Many of the early users of online video editing are new parents like Mr. Parish-Philp, or pet owners, said Kevin Sladek, co-founder of VideoEgg (www.videoegg.com). “We see a tremendous diversity of things,” Mr. Sladek said, “but the largest bucket of footage is baby videos.”
Other users have been editing videos to support online auctions, as when Todd Hernandez tried to sell a Nissan 350Z coupe on eBay this year, or to stay in touch with friends back home, as when Lisa Boghosian, who moved to San Francisco recently, made a St. Patrick’s Day video collage for her Irish friends in Massachusetts.
The number of online editors is still small, however.
“Eighty percent of our users want to watch videos, and about 20 percent want to share videos,” said Jonathan Shambroom, a vice president of Grouper. “But only a small fraction of that 20 percent will edit their videos first — maybe a quarter.”
All of the sites, except Grouper, require that video clips be uploaded to their servers before they can be manipulated. That can take a long time, and there are limits to the size of the files that can be sent. (For Jumpcut, the limit is 50 megabytes per clip.)
Users of Grouper (www.grouper.com) must first download a free piece of Windows-only software that works in tandem with the Web site. It permits users to trim and rearrange clips on their computer and upload only the finished product, in compressed form.
The sites make possible new kinds of collaborative editing. A group of parents attending a school play can upload all their video, and then edit a single version of the play that makes use of the best shots. Or a vacationer who returns with a shaky shot of the Grand Canyon can incorporate another person’s river shot into the video — the home-movie equivalent of stock footage.
“Before, moviemaking was ‘one computer, one author,’ ” said Jumpcut’s chief executive, Mike Folgner. “What we’ve done, on a team level or a group level, is allow people to share these assets. You can make a movie out of anybody’s stuff.”
Steven Cohen, a Hollywood editor who was in the early 1990’s one of the first in his profession to rely on a digital editing system for making a feature film, has tinkered with Jumpcut and Eyespot. While the current services are not as responsive or flexible as the high-end software he is accustomed to using, “online editing seems inevitable,” he wrote in an e-mail message. “What makes it appealing is that it gets rid of the problem of storage, and for that reason it seems very freeing. Let somebody else worry about where all this stuff is and how to back it up!”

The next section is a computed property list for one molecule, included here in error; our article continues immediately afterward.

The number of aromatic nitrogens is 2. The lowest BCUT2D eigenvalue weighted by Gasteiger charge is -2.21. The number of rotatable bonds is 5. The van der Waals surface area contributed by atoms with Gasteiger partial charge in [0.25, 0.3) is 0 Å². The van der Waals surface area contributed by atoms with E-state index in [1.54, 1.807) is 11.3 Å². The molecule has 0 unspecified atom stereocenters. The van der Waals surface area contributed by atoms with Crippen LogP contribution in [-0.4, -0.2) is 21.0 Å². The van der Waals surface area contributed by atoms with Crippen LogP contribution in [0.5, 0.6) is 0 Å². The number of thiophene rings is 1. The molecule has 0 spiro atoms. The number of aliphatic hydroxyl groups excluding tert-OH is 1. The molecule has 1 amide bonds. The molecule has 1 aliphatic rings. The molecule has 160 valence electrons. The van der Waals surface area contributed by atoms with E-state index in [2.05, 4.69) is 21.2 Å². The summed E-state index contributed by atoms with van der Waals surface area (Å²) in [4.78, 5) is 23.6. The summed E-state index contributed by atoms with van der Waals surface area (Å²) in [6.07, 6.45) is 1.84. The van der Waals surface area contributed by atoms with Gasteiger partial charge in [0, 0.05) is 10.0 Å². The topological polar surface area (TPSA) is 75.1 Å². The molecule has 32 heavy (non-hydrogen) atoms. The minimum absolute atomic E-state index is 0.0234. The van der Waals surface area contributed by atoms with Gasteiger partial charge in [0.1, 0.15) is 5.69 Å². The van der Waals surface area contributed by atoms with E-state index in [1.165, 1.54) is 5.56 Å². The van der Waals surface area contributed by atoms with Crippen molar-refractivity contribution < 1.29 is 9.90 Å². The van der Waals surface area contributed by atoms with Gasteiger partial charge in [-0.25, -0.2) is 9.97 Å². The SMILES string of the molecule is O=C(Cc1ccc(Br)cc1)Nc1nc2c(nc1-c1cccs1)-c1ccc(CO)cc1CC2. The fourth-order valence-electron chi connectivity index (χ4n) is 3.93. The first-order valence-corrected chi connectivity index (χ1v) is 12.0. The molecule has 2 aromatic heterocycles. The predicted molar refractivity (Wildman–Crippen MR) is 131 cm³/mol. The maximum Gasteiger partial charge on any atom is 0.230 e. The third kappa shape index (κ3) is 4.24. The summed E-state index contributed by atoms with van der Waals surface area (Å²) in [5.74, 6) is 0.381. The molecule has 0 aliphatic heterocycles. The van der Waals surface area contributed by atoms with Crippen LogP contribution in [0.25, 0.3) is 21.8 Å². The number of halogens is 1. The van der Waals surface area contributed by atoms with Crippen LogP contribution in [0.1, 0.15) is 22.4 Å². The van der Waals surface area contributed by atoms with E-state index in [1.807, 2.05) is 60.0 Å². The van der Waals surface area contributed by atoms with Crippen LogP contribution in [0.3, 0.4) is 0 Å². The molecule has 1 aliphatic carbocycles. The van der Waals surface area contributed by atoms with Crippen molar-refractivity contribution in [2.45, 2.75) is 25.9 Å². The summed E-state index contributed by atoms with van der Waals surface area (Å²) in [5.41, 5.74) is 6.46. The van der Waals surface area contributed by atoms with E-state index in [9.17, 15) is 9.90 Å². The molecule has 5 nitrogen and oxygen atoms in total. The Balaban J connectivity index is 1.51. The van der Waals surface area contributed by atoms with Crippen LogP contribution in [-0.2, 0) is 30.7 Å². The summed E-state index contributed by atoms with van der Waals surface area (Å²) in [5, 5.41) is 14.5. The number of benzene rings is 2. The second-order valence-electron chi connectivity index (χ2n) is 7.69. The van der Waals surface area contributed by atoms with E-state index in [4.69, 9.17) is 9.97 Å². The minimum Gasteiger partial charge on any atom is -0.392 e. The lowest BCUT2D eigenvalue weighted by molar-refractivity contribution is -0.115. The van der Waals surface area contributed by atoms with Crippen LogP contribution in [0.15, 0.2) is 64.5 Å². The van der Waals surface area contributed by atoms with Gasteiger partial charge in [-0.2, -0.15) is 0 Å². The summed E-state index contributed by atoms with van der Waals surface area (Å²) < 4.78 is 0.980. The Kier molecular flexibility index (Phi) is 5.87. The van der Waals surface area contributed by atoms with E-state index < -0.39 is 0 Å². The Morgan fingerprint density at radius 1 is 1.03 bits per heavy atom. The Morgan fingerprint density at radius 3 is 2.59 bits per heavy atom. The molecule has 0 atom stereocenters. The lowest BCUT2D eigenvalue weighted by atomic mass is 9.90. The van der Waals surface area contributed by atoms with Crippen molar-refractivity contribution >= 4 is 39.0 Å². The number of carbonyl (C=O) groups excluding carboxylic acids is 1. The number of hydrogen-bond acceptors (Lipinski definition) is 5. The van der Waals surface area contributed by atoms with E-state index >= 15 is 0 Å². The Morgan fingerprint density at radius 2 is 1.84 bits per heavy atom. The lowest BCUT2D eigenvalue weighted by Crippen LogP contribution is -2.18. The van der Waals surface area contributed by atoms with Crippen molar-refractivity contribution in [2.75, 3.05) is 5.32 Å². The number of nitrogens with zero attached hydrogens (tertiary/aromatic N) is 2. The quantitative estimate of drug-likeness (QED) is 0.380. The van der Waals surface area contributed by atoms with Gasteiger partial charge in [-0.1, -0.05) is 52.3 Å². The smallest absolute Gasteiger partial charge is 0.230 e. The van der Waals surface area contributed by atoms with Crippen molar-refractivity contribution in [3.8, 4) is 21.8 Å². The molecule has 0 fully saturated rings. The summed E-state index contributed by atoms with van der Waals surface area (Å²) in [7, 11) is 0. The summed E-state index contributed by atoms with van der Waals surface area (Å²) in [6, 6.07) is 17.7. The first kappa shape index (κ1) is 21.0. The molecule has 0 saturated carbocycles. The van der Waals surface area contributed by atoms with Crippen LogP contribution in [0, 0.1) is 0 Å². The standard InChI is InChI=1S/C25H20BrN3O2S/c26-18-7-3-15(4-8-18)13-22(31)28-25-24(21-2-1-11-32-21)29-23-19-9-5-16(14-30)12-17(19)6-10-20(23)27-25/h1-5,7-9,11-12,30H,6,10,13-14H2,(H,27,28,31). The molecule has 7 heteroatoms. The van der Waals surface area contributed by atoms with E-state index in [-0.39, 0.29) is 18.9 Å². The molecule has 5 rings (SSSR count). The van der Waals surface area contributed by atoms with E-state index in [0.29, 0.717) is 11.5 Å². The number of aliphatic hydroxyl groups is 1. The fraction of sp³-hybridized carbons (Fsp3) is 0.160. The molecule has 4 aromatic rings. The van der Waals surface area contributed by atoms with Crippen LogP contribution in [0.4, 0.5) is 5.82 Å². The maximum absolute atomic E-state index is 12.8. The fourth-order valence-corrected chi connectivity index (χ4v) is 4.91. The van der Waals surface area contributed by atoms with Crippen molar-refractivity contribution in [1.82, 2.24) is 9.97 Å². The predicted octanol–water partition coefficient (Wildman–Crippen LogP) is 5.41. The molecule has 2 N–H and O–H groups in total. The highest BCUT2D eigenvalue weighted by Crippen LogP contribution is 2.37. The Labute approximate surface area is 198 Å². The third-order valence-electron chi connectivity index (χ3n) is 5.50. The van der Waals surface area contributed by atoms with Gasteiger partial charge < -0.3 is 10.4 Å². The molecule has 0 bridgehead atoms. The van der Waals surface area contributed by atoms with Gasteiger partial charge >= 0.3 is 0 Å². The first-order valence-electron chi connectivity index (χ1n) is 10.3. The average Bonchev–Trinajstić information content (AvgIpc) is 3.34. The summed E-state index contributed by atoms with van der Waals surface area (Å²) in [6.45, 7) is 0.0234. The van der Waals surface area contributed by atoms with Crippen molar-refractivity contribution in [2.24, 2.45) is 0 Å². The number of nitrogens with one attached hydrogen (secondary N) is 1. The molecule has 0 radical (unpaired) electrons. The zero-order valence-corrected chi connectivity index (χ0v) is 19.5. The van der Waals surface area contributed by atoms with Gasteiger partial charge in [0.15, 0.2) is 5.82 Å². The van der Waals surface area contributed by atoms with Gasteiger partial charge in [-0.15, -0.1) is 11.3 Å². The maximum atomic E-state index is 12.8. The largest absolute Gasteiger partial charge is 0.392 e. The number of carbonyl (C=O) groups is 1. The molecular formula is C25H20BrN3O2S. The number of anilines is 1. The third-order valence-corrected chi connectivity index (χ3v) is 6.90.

Many of the earliest users of the online editing services report two changes in the way they capture and assemble video. First, they tend not to use their camcorders as much, because the tendency with a camcorder is to record long, meandering stretches of birthday parties and parades, which are time-consuming to import to a computer and edit. Instead, they record more impressionistic scenes of a few seconds or a few minutes, using a digital still camera or a cellphone.
Second, even if they have experience using more powerful, PC-based editing software, they find themselves using the online services more often when they are working with the shorter snippets — and trying to assemble them quickly for a grandparent in a distant city.
Jan McLaughlin of North Passaic, N.J., makes three or four short movies a week, often using her Nokia cellphone. She spends only about 5 or 10 minutes, on average, refining her video with Eyespot.
“It’s the difference between making a gourmet meal that takes days, or throwing something in the microwave,” Ms. McLaughlin said. “Ultimately, sometimes you just need to separate the good footage from the bad and stick it together.”